The Cabinet has approved a bill to regulate remote working conditions, tabled by Labour Minister Yiannis Panayiotou.
Following the cabinet meeting, the Labour Minister said the legislation would be extremely important for the future of working, as it will allow companies to make the most out of available technology, which will offer greater flexibility at work.
The relevant legislation will, at this stage, only regulate hybrid working conditions in the private sector and not the public service.
The proposed legislation will be amended to include the public service following consultations with civil servants’ unions.
Working from home became the norm during the COVID pandemic.
It has incorporated safety nets addressing social partners’ concerns over the right to disconnect and other work-related issues, such as safeguarding the terms of employment.
The bill, already greenlighted by the legal services, has been crosschecked by a technical committee established with the agreement of all social partners within the framework of the Labour Advisory Body at the end of 2021.
It mirrors a relevant law adopted in Greece in 2021, which has also been endorsed by European trade unions and European employers’ organisations.
The sticky point in the proposed institutional framework was the right to disconnect from the beginning.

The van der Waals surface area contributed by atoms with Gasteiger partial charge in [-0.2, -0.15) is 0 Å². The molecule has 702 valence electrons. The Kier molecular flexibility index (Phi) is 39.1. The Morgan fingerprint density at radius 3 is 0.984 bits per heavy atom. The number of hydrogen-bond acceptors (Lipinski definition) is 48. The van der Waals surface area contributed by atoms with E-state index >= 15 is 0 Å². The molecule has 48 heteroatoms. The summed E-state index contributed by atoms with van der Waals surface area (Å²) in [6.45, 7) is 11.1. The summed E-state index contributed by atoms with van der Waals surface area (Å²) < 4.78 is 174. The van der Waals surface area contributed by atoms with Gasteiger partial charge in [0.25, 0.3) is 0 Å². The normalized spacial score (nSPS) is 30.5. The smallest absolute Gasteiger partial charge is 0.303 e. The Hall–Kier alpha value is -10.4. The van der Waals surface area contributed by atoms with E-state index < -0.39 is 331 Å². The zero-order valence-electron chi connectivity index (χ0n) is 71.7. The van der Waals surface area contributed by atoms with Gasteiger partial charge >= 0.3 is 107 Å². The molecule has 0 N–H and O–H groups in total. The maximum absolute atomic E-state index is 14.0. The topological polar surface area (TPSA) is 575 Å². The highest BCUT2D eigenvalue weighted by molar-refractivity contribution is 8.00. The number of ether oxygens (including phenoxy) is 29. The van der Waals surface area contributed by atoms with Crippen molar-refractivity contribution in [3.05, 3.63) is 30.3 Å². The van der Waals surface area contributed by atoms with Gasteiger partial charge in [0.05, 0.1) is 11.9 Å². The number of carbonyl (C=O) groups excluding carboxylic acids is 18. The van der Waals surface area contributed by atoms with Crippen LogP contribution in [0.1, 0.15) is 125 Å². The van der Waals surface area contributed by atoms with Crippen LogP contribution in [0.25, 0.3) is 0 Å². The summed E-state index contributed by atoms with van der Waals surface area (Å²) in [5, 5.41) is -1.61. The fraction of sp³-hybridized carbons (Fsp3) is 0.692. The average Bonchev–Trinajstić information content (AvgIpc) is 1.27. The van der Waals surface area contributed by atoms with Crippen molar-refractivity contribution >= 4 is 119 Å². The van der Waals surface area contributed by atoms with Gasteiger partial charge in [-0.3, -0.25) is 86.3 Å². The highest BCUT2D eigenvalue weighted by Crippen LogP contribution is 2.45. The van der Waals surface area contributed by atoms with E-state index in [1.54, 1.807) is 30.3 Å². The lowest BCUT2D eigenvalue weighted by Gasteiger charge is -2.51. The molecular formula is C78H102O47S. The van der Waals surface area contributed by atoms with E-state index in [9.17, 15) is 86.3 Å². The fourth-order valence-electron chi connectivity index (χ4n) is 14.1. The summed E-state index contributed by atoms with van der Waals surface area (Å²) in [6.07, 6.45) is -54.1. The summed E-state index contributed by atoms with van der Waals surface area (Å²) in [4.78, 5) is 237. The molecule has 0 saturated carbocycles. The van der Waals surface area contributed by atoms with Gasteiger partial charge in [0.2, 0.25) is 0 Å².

Unions have argued that provisions in the law should safeguard the right of employees to disconnect, that is, to sign off when their shift is done.
Unions argue that the right to disconnect should be noted in the legislation to preserve the framework of the philosophy of the principle of reconciliation of family and work.
In a communication with the Federation of Employers and Industrialists (OEB), Lena Panayiotou, head of OEB’s Industrial Relations & Social Policy Department, stated employers’ objections.
Panayiotou said employers do not want to see employees strictly available only during their eight hours online.
“These limits should not apply to imminent or actual danger or emergency that may cause harm to businesses, organisations or persons”.
Panayiotou said that OEB would like to see some form of exception to the disconnection process for extraordinarily serious reasons, which touch on the well-intentioned interest of the company and teleworkers.